2. Under Ms. Lob's leadership, HIAS made common cause with radical organizations and individuals which/who have stood opposed to the State of Israel. If the Conference quite properly opposed membership for JStreet, it is hard to conjure the arguments for Dianne Lob's Conference leadership. And, then, HIAS made a conscious politicasl decision to position itself as the Jewish Organization which not only opposed the Trump Administration's immigration policies but Trump himself. An ad featuring a HIAS v. Trump banner featured a fund raisng message built on that confrontation. Many of us oppose these policies ands the Administration's slavish devotion to them, but HIAS has made of its opposition a political act as well as a principled one.
  3. Since its inception, the Conference has been Chaired by men and women of incredible distinction, recognized American opinion leaders and influencers with total dedication to the State of Israel. Among them: Cardin, Lauder, Tisch, Abram, Stone, Zuckerman, Klutznick and Greenberg. The organizations which they led stood in support of Israel. I have no doubt that Dianne Lob is a wonderful person and strong leader but one would have to engage in real sophistry to argue that for purposes of election to the CoP Chair, one ahould ignore that but for her leadership service to HIAS she would not be considered for the new position. There are some at the Conference who in their support of Lob's candidacy who have argued that the CoP membership should divorce Lob from her HIAS leadership service -- sorry, it doesn't work that way.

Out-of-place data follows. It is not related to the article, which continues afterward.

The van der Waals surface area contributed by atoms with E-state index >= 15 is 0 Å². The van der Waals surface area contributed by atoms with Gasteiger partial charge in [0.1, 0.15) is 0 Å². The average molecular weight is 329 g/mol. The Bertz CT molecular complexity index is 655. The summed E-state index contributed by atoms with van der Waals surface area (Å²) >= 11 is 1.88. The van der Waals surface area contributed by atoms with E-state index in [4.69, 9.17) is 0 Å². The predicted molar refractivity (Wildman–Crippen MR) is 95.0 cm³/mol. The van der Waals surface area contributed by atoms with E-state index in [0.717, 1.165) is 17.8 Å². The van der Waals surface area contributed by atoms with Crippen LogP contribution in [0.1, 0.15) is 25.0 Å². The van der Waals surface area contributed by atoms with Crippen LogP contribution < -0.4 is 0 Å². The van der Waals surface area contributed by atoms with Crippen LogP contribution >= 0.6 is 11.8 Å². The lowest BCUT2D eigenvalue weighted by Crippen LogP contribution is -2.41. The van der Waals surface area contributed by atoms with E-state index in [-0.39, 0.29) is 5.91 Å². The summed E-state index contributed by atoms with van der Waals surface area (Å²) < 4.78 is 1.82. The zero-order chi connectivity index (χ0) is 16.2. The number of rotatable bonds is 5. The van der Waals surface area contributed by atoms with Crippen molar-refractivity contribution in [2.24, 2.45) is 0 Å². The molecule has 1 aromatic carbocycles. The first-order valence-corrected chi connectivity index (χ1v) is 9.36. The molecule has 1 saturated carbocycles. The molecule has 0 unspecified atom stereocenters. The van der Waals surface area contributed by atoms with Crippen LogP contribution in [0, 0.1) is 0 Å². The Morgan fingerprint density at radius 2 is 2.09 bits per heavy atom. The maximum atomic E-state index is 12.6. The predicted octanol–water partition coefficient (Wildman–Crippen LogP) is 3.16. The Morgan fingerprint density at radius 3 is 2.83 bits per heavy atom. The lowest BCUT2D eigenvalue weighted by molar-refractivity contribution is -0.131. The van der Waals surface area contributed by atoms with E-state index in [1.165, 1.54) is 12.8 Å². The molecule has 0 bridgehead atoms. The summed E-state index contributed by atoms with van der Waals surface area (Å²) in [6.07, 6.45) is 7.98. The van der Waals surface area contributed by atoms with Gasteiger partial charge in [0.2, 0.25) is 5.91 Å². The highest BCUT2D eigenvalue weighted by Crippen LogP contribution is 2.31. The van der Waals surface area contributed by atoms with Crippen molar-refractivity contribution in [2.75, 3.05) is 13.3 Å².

I have reflected on these pages my personal hopes for William Daroff's success as the newly "ordained" Conference CEO while reflecting on how much more difficult that success is to achieve so long as the inestimable Malcolm Hoenlein remains in a very visible, public position as the organization's "Executive Vice-Chair" (even commenting to the press on the CoP professionals' hands'-off non-role in its Nominating process -- a comment that appears to be untrue). Now...this. If Hoenlein wants to be of real support to Daroff, he should have been/should be quietly urging CofP lay leaders to go back to the Nominating Committee drawing board and start over.


Tuesday, April 21, 2020